Yes, it's seen as a curiously important thing to do, to take your engines out for a walk on regular occasions. I hover - no mean feat for me! - between working on them in monk-like seclusion and exhibiting. I enjoy both, the former is problem solving and the latter is an excellent opportunity to talk to friends and punters to whom I have virtually no responsibility - a nice change for me!
I like club life and have been a member of one club or another since I was at school, so I am quite happy to support my club (Wessex SE Club)at crank-ups and it's annual rally. However, as the club night (Mondays) is a
50 mile country roads round trip, I don't go & thus miss the chat and camaraderie. I understand there are frequently fifty odd present, being the biggest SE club in Britain AFAIK.
The Bristol SE club, to which I also belong, issue no newsletter and the one club night I went to was OK, but I soon forgot when the next one was as I had no newsletter to remind me!
There is certainly an expectation of one's presence at crank ups - & we are harangued in no uncertain terms if we do not turn up in numbers to support the annual rally ! Luckily, there are always a good number of engines at crank - ups (35 - 40 say) and with a big membership, one is not always walking around looking at the same old wheezers, to say nothing of the engines ;o))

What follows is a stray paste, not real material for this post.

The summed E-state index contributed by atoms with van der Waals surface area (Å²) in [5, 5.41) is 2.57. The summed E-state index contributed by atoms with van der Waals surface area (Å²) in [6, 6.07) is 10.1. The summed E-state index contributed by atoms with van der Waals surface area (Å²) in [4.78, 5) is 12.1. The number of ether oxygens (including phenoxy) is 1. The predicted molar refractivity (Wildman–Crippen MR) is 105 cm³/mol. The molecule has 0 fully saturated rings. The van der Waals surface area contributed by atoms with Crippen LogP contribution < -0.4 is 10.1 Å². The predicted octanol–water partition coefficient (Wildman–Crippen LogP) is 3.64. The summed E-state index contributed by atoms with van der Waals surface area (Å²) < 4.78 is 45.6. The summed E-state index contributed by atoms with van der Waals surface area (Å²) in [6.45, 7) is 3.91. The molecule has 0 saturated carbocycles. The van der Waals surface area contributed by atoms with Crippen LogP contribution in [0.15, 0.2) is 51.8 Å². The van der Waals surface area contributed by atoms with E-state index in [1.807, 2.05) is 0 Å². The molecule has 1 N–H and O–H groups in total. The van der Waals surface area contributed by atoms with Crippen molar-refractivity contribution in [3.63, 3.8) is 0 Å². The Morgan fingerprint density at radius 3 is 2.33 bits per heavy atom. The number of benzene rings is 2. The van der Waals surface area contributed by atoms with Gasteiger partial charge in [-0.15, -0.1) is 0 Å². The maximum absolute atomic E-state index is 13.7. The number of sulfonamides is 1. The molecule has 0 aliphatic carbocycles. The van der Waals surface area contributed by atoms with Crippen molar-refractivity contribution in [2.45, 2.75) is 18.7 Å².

I remember when I was a well-known figure in archery in the late '60's, the overbearing peer-group compulsion to take part in the postal shoot and to represent the club at shoots, just because I happened to be a good shot. The pressure was so great, I actually gave up modern target shooting and was soon shooting exclusively with a Longbow and wooden arrows.
Anyway, I make a conscious effort to take an engine that I see infrequently at events and often take something else to show that is not necessarily stationary engine related (like a barrel from a Bristol Peggy XVIII) on the basis that one oddity may well attract another - and it does often work, too!
That all said, I personally find it strange that some of the most important, well respected and recognisable people in our hobby, people that obviously still get a big kick out of being involved, rarely exhibit, some actually no longer owning any Iron Toys. I stand to be corrected, of course, but I cannot think of parallels in other pastimes which have generated its own academia in less than a generation.